• Remember the importance and value of the work you do
  • Be mindful and appreciate the little things (for example a warm day, good coffee, a hug)
  • Mark important events, celebrate and grieve with rituals or traditions
  • Stay connected with loved ones
  • Find small ways to refresh and ground yourself throughout the work day
  • Focus on doing your best (instead of only specific goals that ‘must’ be completed)
  • Recognise and challenge any cynical beliefs that come up
  • Seek out strengths and successes (in yourself, as well as others and the work you do)
  • Consider activities to encourage personal growth (for example creative activities, journaling, mindfulness)
  • Find what renews you spiritually and connects you to greater meaning (nature, religious belief, community and family) and do these things regularly
  • Try a gratitude journal – at the end of each day write down three things you are grateful for, or three things that went well that day and why they matter

Managing the risk of work-induced stress and trauma is an important part of workplace health and safety within an organisation. There are practical and important things that managers can do to support the wellbeing of their staff.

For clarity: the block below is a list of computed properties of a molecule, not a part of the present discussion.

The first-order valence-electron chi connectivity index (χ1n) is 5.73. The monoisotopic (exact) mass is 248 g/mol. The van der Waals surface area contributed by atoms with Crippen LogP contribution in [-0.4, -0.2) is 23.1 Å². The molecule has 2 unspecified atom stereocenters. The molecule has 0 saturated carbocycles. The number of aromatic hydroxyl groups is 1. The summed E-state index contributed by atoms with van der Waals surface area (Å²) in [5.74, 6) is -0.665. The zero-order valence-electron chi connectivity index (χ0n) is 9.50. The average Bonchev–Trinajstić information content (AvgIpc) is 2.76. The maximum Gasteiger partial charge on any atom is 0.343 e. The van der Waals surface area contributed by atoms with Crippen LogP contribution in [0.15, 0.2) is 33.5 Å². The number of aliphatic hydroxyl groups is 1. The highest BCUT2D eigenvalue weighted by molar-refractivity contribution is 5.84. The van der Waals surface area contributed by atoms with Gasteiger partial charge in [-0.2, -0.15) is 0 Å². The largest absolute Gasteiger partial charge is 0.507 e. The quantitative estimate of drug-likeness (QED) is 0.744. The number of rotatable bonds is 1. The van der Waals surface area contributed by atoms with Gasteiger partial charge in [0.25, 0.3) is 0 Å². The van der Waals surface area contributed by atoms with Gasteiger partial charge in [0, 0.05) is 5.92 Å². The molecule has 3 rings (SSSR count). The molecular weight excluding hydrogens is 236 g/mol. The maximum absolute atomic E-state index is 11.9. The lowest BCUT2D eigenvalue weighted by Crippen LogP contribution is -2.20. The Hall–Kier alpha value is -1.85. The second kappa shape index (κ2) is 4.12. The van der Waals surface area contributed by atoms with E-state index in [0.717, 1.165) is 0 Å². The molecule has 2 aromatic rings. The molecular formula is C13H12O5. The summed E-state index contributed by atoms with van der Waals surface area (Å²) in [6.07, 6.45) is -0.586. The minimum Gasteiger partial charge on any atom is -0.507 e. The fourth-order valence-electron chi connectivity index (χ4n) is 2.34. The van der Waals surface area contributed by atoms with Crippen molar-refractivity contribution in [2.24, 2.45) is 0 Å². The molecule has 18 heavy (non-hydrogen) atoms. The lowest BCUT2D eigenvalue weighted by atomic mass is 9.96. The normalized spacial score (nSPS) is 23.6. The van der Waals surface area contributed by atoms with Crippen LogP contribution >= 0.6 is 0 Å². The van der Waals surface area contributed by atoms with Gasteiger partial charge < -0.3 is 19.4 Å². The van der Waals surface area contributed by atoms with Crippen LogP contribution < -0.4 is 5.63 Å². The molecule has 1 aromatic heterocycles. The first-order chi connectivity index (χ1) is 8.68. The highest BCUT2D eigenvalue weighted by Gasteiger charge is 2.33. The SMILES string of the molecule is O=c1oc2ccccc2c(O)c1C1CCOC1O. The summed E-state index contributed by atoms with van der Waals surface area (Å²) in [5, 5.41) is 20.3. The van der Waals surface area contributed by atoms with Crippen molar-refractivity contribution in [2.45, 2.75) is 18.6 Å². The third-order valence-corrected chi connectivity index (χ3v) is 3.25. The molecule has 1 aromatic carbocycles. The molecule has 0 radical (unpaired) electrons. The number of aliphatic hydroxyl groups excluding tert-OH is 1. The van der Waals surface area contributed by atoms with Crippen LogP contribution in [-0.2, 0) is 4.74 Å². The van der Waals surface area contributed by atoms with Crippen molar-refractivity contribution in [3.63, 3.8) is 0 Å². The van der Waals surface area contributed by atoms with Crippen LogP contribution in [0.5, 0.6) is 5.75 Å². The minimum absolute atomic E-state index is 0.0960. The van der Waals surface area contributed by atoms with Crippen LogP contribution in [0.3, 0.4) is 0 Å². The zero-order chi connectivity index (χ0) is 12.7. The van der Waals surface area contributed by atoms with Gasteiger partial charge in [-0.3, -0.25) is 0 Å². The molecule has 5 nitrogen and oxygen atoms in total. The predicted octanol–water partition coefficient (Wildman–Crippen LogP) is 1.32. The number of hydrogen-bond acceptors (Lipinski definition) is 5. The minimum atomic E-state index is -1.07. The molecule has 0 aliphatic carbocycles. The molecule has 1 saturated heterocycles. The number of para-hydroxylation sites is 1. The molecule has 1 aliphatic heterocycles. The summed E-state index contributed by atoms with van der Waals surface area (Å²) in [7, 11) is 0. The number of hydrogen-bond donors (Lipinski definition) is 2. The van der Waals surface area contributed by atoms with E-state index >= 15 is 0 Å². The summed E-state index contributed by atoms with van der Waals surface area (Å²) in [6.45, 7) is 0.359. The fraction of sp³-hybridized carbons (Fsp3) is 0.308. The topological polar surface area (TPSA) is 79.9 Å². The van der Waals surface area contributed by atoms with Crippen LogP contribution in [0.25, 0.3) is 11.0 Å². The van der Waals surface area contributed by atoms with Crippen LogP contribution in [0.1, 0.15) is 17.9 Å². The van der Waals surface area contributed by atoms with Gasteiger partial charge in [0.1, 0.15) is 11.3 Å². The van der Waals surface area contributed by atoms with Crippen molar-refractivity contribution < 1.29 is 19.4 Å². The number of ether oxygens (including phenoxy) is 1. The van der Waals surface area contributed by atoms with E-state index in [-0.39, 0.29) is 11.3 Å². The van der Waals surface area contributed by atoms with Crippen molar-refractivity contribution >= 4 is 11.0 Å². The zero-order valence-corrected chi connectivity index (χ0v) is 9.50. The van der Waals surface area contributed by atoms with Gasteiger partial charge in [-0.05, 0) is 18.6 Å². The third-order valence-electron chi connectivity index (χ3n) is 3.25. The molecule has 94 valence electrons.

Two of the most important factors that can prevent work-induced stress and trauma are:

  • How work is allocated
  • The support workers receive

Management support strategies reduce the chance that workers will become burnt out. These strategies can include:

  • Regular clinical supervision and debriefing
  • Rostering or alternated appointment systems, which are designed to minimise constant exposure to stressful environments
  • Work allocation changes, such as providing for non-client or non-clinical duties in between clients
  • Professional development opportunities such as workshops on trauma, domestic and family violence practice and work-related stress issues
  • Providing professional development pathways or study time – this can help reduce the effects of work-induced trauma, and can also help workers to feel that their work and skills are valued
  • Enhanced collaborative practice and inter-agency case management, so that workers do not feel they are the only one working with, or responsible for, a client’s or family’s safety
  • Encouragement of self-care, down-time, lunch breaks and other re-fuelling practices

If you are a manager and want more information about what you can do to recognise and respond to work-induced trauma within your staff, visit The Headington Institute online training for further resources and tools. Australian training organisations are listed below.

1800RESPECT supports professionals

1800RESPECT is available for workers and professionals at all times for information, counselling and support.

You can call 1800RESPECT on 1800 737 732, text 0458 737 732 or visit our website for online chat and video call services:

  • Available 24/7: Call, text or online chat
  • Mon-Fri, 9am-5pm AEST (except national public holidays): Video call (no appointment needed)